Plastic contamination can make a family sick for generations, study warns

RIVERSIDE, Calif. — Toxic chemicals bleeding out of plastic don’t just make the user sick, they can affect the metabolic health of an entire family. Researchers from the University of California-Riverside say fathers exposed to chemicals in plastics which affect metabolic health can pass that damage to their children for two generations.

Plastics can be dangerous because they contain hormone-disrupting chemicals that have a connection to several chronic diseases, including diabetes and obesity. So far, scientists have been focusing more on how plastic exposure affects mothers, instead of fathers.

In this new study, the team examined the impact of paternal exposure to a substance called dicyclohexyl phthalate (DCHP), which manufacturers add to plastic to increase its durability. They look at this impact on the metabolic health of the first (F1) and second (F2) generations of mice models. Their experiments reveal that DCHP exposure for four weeks results in high insulin resistance and impaired insulin signaling in both F1 and F2 offspring, though it was weaker in the second generation.

“We found paternal exposure to endocrine disrupting phthalates may have intergenerational and transgenerational adverse effects on the metabolic health of their offspring,” says Changcheng Zhou, a professor of biomedical sciences in the School of Medicine, in a university release. “To the best of our knowledge, our study is the first to demonstrate this.”

Female offspring may be at higher risk

In the context of this study, intergenerational effects refer to changes stemming from direct exposure to stressors, such as DCHP, from fathers and the development of offspring directly. Transgenerational effects refer to changes passed down to second generations. Zhou and the team specifically narrowed their focus on the small RNA molecules within sperm that act as messengers, passing genetic information to future generations. To do this, they used the “PANDORA-seq method,” which is able to show that DCHP exposure can change the RNA of sperm, unlike more traditional methods that can’t detect these changes.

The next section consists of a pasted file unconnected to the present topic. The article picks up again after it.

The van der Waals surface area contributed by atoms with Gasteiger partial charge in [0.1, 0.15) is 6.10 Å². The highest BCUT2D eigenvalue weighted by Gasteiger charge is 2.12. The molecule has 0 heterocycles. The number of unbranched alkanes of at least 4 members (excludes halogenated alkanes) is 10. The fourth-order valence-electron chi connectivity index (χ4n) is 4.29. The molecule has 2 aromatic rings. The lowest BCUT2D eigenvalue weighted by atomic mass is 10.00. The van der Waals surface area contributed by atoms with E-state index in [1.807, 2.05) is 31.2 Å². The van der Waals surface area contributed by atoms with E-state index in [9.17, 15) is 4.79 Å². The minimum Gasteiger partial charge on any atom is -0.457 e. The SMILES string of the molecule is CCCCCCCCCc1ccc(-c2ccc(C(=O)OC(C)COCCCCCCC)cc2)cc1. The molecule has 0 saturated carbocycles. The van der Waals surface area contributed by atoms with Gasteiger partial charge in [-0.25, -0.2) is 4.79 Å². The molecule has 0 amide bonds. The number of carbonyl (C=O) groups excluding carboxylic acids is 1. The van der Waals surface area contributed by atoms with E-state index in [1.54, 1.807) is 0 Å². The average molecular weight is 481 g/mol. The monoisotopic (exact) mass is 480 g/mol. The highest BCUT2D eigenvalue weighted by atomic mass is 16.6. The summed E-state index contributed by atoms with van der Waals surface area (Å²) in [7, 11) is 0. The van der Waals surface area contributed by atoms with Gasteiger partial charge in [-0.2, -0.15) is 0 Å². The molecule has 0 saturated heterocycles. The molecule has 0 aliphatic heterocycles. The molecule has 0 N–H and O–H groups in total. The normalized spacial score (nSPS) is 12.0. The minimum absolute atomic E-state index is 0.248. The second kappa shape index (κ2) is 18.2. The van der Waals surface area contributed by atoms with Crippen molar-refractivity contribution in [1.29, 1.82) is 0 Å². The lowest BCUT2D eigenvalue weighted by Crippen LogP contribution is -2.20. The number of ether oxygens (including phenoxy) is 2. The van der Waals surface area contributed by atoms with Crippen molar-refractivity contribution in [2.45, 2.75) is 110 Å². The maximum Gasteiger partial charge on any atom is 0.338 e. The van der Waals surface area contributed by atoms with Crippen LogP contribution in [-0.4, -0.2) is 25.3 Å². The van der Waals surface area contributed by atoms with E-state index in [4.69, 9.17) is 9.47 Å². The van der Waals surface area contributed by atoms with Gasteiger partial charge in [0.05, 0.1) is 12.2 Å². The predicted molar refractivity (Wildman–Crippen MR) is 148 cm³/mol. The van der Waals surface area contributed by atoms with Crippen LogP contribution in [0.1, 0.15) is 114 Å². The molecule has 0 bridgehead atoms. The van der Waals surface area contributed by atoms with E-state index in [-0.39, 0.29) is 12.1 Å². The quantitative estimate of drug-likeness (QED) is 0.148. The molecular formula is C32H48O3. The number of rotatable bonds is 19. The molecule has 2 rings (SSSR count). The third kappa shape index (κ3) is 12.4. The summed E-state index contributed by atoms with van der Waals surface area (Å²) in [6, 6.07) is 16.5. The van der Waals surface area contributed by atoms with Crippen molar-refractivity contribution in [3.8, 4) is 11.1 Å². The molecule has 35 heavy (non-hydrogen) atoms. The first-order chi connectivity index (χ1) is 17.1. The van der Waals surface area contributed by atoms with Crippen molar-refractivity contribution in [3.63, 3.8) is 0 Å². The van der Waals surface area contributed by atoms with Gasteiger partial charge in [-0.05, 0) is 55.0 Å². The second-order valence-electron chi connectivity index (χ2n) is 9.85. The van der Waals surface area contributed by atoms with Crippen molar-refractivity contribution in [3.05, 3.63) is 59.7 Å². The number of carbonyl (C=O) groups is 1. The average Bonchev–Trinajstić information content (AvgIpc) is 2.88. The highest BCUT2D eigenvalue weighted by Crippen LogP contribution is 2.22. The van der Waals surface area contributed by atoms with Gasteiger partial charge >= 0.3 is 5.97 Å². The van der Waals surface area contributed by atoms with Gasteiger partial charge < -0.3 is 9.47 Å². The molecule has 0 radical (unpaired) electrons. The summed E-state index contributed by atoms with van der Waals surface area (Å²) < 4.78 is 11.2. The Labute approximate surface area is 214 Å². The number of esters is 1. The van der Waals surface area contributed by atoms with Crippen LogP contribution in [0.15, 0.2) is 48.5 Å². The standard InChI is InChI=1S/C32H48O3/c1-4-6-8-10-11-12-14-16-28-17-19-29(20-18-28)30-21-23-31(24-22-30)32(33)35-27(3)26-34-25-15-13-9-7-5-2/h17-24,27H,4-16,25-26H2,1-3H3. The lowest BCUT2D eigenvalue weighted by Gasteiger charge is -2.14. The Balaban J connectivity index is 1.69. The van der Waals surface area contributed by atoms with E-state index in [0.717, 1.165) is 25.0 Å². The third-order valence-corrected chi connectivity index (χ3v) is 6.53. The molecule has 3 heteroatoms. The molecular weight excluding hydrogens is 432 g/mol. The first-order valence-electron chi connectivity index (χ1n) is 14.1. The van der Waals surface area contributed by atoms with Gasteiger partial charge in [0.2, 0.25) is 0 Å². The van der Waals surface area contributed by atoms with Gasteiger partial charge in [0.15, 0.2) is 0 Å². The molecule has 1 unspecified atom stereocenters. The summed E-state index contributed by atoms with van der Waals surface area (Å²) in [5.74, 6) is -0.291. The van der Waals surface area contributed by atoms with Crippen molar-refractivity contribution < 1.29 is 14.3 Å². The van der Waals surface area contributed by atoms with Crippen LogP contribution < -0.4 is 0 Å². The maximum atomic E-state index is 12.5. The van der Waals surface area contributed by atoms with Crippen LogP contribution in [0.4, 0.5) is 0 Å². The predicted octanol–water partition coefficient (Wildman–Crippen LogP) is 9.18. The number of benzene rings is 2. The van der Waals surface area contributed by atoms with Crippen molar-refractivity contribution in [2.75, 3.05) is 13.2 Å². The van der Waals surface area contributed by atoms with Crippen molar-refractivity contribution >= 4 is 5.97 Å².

To model their experiment, the team had F1 male mice breed with unexposed females to produce F2 offspring. Interestingly, their work revealed that paternal DCHP exposure induced metabolic disorders in both male and female F1 offspring, but only did so in female F2 offspring.

“This suggests that paternal DCHP exposure can lead to sex-specific transgenerational effects on the metabolic health of their progenies,” Zhou says. “At this time, we do not know why the disorders are not seen in male F2 offspring.”

Studies reveal that DCHP is present in both food and water, as well as human urine and blood samples. Although the direct impact of human exposure to this chemical is still unclear, the U.S. Environmental Protection Agency has added DCHP to a list of the 20 high-priority substances for risk evaluation.

“It’s best to minimize our use of plastic products,” Zhou concludes. “This can also help reduce plastic pollution, one of our most pressing environmental issues.”

The findings are published in the journal Environmental International.

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